As for Ishii, I was talking with him one day when he suddenly veered off in a new conversational direction, as he was wont to do when he got on a verbal roll. “It was so funny,” he said, pointing up at the floors above his store. “One day—it seemed like they all moved in on the same day—all these technology companies moved in here. Kids. They were talking about how they were all going to get rich. Then it seemed like practically the next day they all moved out! I’d be outside and see people coming out with computers in their arms. ‘Where are you going?’ I’d ask. ‘We’re taking this stuff to be auctioned!’ they’d say.” He stopped for a second, shaking his head. “It happened so fast! Man, it was so fast! Really, really fast! Boom!—it was over!” Then he turned and went back to his chair, his back to the window, and picked up the crossword puzzle he’d been solving when I came in.

The boom and bust I’d spent years enduring, studying, wondering about, fearful that it had wrecked the city, had been little more than an entertaining blink of the eye to Ishii. And I realized that in the context of Seattle events, it was little more than the blink of an eye—only the latest in a series of similar blinks in the city’s life. Out of ignorance, out of self-absorption, out of self-importance, I had missed the insignificance of the boom, mistaking an ordinary Seattle event for an extraordinary personal and world catastrophe.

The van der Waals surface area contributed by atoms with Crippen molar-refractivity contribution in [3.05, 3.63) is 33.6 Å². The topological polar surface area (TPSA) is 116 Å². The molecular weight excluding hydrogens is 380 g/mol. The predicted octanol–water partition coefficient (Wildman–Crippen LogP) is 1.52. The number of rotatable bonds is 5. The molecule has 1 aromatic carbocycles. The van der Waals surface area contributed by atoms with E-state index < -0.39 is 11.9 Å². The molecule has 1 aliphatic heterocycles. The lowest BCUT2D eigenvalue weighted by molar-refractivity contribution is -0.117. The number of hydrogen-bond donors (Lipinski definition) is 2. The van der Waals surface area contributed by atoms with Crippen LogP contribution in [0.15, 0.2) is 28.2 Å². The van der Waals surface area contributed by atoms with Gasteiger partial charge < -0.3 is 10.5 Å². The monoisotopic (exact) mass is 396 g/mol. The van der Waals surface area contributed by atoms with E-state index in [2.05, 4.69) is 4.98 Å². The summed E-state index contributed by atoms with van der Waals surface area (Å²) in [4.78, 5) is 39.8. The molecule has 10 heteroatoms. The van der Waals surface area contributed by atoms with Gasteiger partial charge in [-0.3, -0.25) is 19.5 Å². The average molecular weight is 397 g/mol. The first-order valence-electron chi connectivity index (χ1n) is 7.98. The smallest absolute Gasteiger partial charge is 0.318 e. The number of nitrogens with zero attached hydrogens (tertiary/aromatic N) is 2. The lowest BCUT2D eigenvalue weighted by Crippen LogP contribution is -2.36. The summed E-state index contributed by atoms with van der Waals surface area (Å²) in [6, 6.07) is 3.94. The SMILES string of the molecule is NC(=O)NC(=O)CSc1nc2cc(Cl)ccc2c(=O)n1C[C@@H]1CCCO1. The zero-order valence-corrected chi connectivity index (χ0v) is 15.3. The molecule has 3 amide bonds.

Now I could see, through Ishii’s magic window, those WTO riots I had waded through for what they really were: a rising up of the Ghost of Seattle Past to knock some sense into deluded Seattle Present.

Soon I would read somewhere that Seattle’s economy is always either twice as good or twice as bad as the rest of the nation’s. I was to come across that statement the same day I read that Seattle’s unemployment rate, at 12 percent, was double the national average. I would soon discover how common, how constant a feature the boom-to-bust pattern was in Seattle history. I would come to understand that pattern first as a socioeconomic expression of Northwest weather, in which we revel, through every July and August, in the irrational exuberance of strange hot constant sweet sunlight, then settle—disgruntled, resigned—into the long dark wet gloom of winter, which runs more or less from sopping October through drippy June. Every blessed year. And ultimately I would see that Seattle’s boom-and-bust pattern was not the spiking and plummeting line you see on stock-market charts but was instead a repeating circle—a modern, vulgar version of the Hmong’s eternal return.

In the immediate wake of the boom, confused, adrift, frightened, I had reveled in rage, self-loathing, loathing for everyone connected in any way with my misbegotten embrace of ambition: Squish, Sumi, Joey, Hartz Mountain Pet Foods, Brewster…. I thought there was something extraordinary about what I’d been through. Now I could see the utter ordinariness of my experience riding through the boom to its crashing conclusion. The boom was simply something we all had to cope with, like a natural disaster. Everyone—rich, poor and ruined alike—was in one way or another victimized by it, and the bust was our cleansing opportunity, our chance to recover, to be enlightened, reborn, renewed.

It was my Oprah moment.7